Beetroot Pudding (Beetroot Halva)

You may have just done a double take. Beetroot PUDDING, I hear you ask, with horror in your voice? Yes, indeedy. You see, beetroots have a higher sugar content in them than most vegetables. They’re already partial to dessert; they take to extra sugar and ghee and milk like I take to wine. (Really.)

Somebody recently told me that beetroots had become a really fashionable vegetable; all the best chefs were cooking with it, the best restaurants were serving it, and the best people were all rediscovering the humble beet. I was amused; I’ve always been beetroot’s biggest fan; I insist on the honour because I’ve loved it since I was very very little. My grandmother used to make a gorgeous beetroot chutney when I was a little girl and I used to be a slow eater, so much so that I’d be even more pink-lipped than normal after I’d eaten, and I’d vainly admire my mouth in a mirror for ages afterwards. My grandmother told me then (perhaps in an attempt to get me to eat more vegetables) that eating beetroots would keep my lips pink and I decided I adored beetroots. I’d have chowed down on borscht like a champion as a child – and I wouldn’t have fussed. True story.

While that may speak volumes to you of my vanity, I prefer to think that I clearly had good taste in food – even as a child. So, as a tribute to one of my childhood’s favourite vegetables, I present one of my favourite desserts as a child. A beautifully rich, complex, wonderfully-textured beetroot pudding that is served piping hot, trailing glorious clouds of cardamom-infused sugar and studded with plump raisins that have swum in gorgeous ghee.

Recipe: My grandmother’s family recipe.

Photographs: Awanthi Vardaraj


350 grams beetroot, grated

425 grams white granulated sugar

150 ml milk (just enough to cover the beets; add more if necessary)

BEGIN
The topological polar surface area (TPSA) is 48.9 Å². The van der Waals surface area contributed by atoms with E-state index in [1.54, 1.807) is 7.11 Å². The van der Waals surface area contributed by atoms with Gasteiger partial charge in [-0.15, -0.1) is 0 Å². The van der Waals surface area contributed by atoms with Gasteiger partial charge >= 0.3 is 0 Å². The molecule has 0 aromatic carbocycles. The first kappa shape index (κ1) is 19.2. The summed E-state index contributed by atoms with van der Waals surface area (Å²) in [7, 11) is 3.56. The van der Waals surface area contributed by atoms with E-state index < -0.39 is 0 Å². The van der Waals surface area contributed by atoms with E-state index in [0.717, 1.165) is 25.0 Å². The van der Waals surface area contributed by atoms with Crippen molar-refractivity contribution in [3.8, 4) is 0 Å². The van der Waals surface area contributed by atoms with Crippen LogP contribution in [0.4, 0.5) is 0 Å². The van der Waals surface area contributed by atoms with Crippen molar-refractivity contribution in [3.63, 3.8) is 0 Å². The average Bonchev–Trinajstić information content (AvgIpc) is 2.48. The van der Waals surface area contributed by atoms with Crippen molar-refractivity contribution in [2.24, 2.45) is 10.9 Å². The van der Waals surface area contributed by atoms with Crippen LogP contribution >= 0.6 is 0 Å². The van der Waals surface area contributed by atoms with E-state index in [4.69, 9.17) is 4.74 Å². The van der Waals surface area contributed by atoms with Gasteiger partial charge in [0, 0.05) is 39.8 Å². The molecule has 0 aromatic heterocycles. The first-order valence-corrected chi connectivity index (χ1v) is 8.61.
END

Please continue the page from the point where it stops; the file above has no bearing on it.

200 grams ghee

A handful of cashew nuts

A handful of raisins

5-6 cardamoms, powdered

A very tiny pinch of edible camphor


1) Heat the beets and milk together on medium heat in a heavy-bottomed pan.

2) Stir occasionally until the milk evaporates and the beets are cooked through. This will take a little while. Just make sure to stir it from time to time so that the beets don’t stick to the bottom of the pan.

3) Add the sugar and stir continually until the mixture leaves the sides of the pan.

4) Meanwhile, heat the ghee through in another pan and sauté the cashew nuts and raisins until the raisins are plump and swollen and the cashew nuts are golden in colour. Remove from the heat.

5) When the beetroot mixture leaves the sides of the pan, add the ghee mixture with the raisins and the nuts to the beetroots. Mix well and remove from the heat.

6) Powder the cardamoms (I just blitzed them through in the dry blender with a spoonful of white sugar) and then sift the mixture into the beetroot mixture with the powdered pinch of camphor. Discard the cardamom pod skins.

7) Stir thoroughly and gently for a few minutes before transferring to another dish.

8) Serve warm with vanilla ice cream.

Awanthi’s Notes:

1) Edible camphor should be available in an Asian or Indian supermarket. A pinch of it goes a long way as it is _incredibly_ strong. So be very careful; a pinch really does mean a pinch.

2) Make sure the milk is completely evaporated and the beets are thoroughly cooked through before adding the sugar. When the sugar starts to melt, keep stirring the mixture so that it doesn’t stick to the base of the pan.

3) You can either make your own ghee (clarified butter) or buy it from an Indian supermarket.

Enjoy this! Let me know if you make it and how much you loved it!


  • InTolerantChef 11th September 2012 at 9:53 am

    What a fantastic dessert indeed! I love the sound of it, beetroots are just chock full of natural sweetness. I’ve made a very similar recipe with carrots, but adore the sound of the beets. My little daughter adores beetroot too, when I was little I really liked brussel sprouts, also an aquired taste I guess 🙂

    • Awanthi @ Sybaritic Pleasures 11th September 2012 at 1:18 pm

      I actually adore brussel sprouts too! I have some fantastic recipes (I’ll blog some when the season begins here) that people eat and then say ‘Wait, did you just feed me brussels sprouts?’ *laugh*

      Thanks for reading and commenting. 🙂


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